I hope you like tossed salads with your scrambled eggs, because this April, Denny’s wants to be your Fraiser. Per a recent press release, the nationwide diner giant will be offering a series of employee summits “focused on how companies and individuals can better manage and improve their mental health and wellness.” These sessions, the first of which is scheduled to take place April 22, will feature nationally recognized figures such as keynote speaker Dr. Daniel E. Dawes, and will also be open to the public.
“There’s no better time than now,” said Denny’s CEO Kelli Valade, “to focus on our well-being and bringing your most authentic self to the workplace. These summits will bring together our employees, educators, researchers and other experts to hear and learn about mental health resources.”
Free seminars with social welfare experts, available to one and all? Sounds like a positive development. So what’s wrong with this picture, and why does it make my service-industry lizard brain want to flick out its tongue and hiss?
Why Denny’s wellness offering rings hollow
Let’s start with the positives, before that mental iguana bites a hand stretched out in friendship. First, these sessions are free, available online or in person, and as far as I can tell they’re non-compulsory for employees. My issues with Denny’s mental health summit have nothing to do with the chosen speakers, either. According to some cursory research, in fact, I’d say the lineup is solid. These folks appear to care about social well-being, as evidenced by their work and reputation.
But let’s go back to the words of Denny’s own PR team, which acknowledges that “the post-pandemic period has ignited an increase in loneliness and mental illness. A 2021 American Psychological Association survey revealed that nearly 3 in 5 employees (59%) said they have experienced negative impacts of work-related stress in the past month, and a vast majority (87%) of employees think actions from their employer would help their mental health.”
Are… are you kidding me? You needed a survey to sort that out? But behind the obviousness of the point lies what Denny’s believes is the solution: Employees believe that, by acting on workers’ concerns, a business can elevate the mental wellness of its workforce.
Now, let’s think about what an employer could offer that would immediately boost morale. I don’t know about you all, but the thought of attending a 4.5-hour lecture (with a sequel coming in October) only fills me with additional dread. As a food service worker, I believe the quickest way to improve my mental health is simple: Put a few extra dollars in my pocket.
Money doesn’t by happiness, but it can rent peace of mind
Poor hours, short staffing, and increased cost of living are among the prime stressors for customer service workers, and no amount of “Thank You” cards, corporate-branded merch, or (shudder) company pizza parties will ease the pressure. Higher pay helps address each of the primary concerns. Yet all too often, it feels like companies will do anything but offer their employees a financial boost.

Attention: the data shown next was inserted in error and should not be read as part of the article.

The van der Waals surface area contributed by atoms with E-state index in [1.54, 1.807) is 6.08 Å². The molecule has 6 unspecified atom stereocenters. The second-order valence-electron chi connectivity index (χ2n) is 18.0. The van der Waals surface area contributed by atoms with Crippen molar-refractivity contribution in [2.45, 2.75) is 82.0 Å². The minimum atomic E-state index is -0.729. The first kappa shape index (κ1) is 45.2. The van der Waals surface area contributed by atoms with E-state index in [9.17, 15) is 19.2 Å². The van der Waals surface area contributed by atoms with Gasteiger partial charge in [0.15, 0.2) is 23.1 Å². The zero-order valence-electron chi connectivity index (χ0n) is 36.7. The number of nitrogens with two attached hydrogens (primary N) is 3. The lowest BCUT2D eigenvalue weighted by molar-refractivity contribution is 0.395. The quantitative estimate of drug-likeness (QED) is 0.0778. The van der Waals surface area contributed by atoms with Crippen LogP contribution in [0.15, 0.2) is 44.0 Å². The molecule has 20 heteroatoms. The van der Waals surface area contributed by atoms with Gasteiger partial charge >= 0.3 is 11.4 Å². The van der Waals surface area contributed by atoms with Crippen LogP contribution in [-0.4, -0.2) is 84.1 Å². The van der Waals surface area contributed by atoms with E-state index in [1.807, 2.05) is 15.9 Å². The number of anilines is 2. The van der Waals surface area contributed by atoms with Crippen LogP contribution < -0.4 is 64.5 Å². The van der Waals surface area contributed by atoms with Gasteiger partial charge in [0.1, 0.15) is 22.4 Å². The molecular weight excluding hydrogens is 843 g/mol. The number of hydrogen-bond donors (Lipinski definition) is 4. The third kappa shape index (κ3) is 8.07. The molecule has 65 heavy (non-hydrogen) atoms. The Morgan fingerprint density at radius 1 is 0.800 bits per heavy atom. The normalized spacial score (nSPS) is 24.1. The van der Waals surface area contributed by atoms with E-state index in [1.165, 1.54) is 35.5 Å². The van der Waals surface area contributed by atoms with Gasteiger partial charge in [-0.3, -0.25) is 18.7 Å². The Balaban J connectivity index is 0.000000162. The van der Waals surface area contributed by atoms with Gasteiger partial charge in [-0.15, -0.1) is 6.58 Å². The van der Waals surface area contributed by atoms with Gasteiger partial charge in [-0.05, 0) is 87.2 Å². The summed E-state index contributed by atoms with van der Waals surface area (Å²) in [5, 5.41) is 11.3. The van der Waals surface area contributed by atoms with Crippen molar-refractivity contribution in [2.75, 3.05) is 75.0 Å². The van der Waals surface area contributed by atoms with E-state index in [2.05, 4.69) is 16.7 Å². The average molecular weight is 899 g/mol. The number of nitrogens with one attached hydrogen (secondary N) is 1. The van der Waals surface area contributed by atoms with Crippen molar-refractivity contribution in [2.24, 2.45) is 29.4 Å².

For the record, I’m not talking about small businesses here, like food trucks or places with only a location or two. That’s an entirely separate economic sector that comes with its own challenges for both employees and employers. But Denny’s isn’t a small business. It’s a nationwide chain that, for the record, saw its revenue increase 15% from 2021 to 2022 and beat analysts’ Earnings Per Share (EPS) projections by 5.3%. Sure, its net income and profit margin dropped by around 4% apiece, but the consensus seems to be clear: The Moons Over My Hammy platter isn’t going anywhere.
“Hold on, Mr. Skillet Socialist,” you might say, “These wellness sessions are one-time events with a fixed budget. Raising wages across the board would be a larger, more long-term expense.” Correct! But a round of bonuses, say, doled out to those same employees that Denny’s hopes to draw to its summits, is also a one-time cost, and not exactly an unprecedented one.
Motivational meetings aren’t what service workers want
For what it’s worth, the food service vets I spoke with (though none were Denny’s employees) echoed the sentiments above. The thought of devoting a precious morning off to sit through a mental wellness seminar produced a universal answer: “Thanks, but no thanks.”
“It feels like they [Denny’s] think they’re doing the right thing,” said one longtime food service worker, “or what they think they’re supposed to do. But a CEO doesn’t know what a waitress has to face. They’re not down here, on this level. If they want to put you in touch with a doctor or set something up, great. But not as a one-time thing.”
This is a key point: Providing access, either through health insurance or employee outreach programs, is laudable. It’s also a separate issue from limited seminars.
In an effort to make the distinction, I also floated the idea past a longtime counselor. “Sometimes,” he said, “mental health comes down to just getting paid better. One hundred percent.”
There’s nothing inherently wrong with Denny’s mental health summits, and the intentions appear to be good. But if the goal is to elevate employees’ happiness, these sessions run the risk of stepping around the problem by telling beleaguered servers and cooks what they need to change, and what they’re doing wrong—a potential outcome that’s as bitter as Denny’s drip coffee.